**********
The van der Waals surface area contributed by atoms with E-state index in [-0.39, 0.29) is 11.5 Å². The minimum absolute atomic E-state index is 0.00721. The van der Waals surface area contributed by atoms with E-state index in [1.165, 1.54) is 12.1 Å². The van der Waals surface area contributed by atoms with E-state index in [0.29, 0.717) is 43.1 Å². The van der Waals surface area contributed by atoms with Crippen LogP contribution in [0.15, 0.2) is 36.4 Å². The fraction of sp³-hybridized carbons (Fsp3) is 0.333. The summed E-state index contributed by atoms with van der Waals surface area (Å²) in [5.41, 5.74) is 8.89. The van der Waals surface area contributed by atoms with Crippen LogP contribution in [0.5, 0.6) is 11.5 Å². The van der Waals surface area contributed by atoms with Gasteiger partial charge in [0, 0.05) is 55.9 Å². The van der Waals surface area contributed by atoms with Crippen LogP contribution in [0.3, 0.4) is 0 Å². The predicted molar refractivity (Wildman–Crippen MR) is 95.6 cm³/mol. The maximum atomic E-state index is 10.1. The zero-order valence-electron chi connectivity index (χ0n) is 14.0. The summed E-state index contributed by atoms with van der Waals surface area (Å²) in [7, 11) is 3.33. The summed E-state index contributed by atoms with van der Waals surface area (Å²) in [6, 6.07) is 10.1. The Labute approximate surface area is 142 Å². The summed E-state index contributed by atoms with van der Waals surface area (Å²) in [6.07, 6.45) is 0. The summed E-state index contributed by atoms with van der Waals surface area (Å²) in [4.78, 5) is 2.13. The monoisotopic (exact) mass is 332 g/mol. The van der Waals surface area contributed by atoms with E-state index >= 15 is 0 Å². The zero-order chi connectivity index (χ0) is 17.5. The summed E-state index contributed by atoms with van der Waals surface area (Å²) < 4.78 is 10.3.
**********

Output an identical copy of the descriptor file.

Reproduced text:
The van der Waals surface area contributed by atoms with E-state index in [-0.39, 0.29) is 11.5 Å². The minimum absolute atomic E-state index is 0.00721. The van der Waals surface area contributed by atoms with E-state index in [1.165, 1.54) is 12.1 Å². The van der Waals surface area contributed by atoms with E-state index in [0.29, 0.717) is 43.1 Å². The van der Waals surface area contributed by atoms with Crippen LogP contribution in [0.15, 0.2) is 36.4 Å². The fraction of sp³-hybridized carbons (Fsp3) is 0.333. The summed E-state index contributed by atoms with van der Waals surface area (Å²) in [5.41, 5.74) is 8.89. The van der Waals surface area contributed by atoms with Crippen LogP contribution in [0.5, 0.6) is 11.5 Å². The van der Waals surface area contributed by atoms with Gasteiger partial charge in [0, 0.05) is 55.9 Å². The van der Waals surface area contributed by atoms with Crippen LogP contribution in [0.3, 0.4) is 0 Å². The predicted molar refractivity (Wildman–Crippen MR) is 95.6 cm³/mol. The maximum atomic E-state index is 10.1. The zero-order valence-electron chi connectivity index (χ0n) is 14.0. The summed E-state index contributed by atoms with van der Waals surface area (Å²) in [7, 11) is 3.33. The summed E-state index contributed by atoms with van der Waals surface area (Å²) in [6, 6.07) is 10.1. The Labute approximate surface area is 142 Å². The summed E-state index contributed by atoms with van der Waals surface area (Å²) in [6.07, 6.45) is 0. The summed E-state index contributed by atoms with van der Waals surface area (Å²) in [4.78, 5) is 2.13. The monoisotopic (exact) mass is 332 g/mol. The van der Waals surface area contributed by atoms with E-state index >= 15 is 0 Å². The zero-order chi connectivity index (χ0) is 17.5. The summed E-state index contributed by atoms with van der Waals surface area (Å²) < 4.78 is 10.3.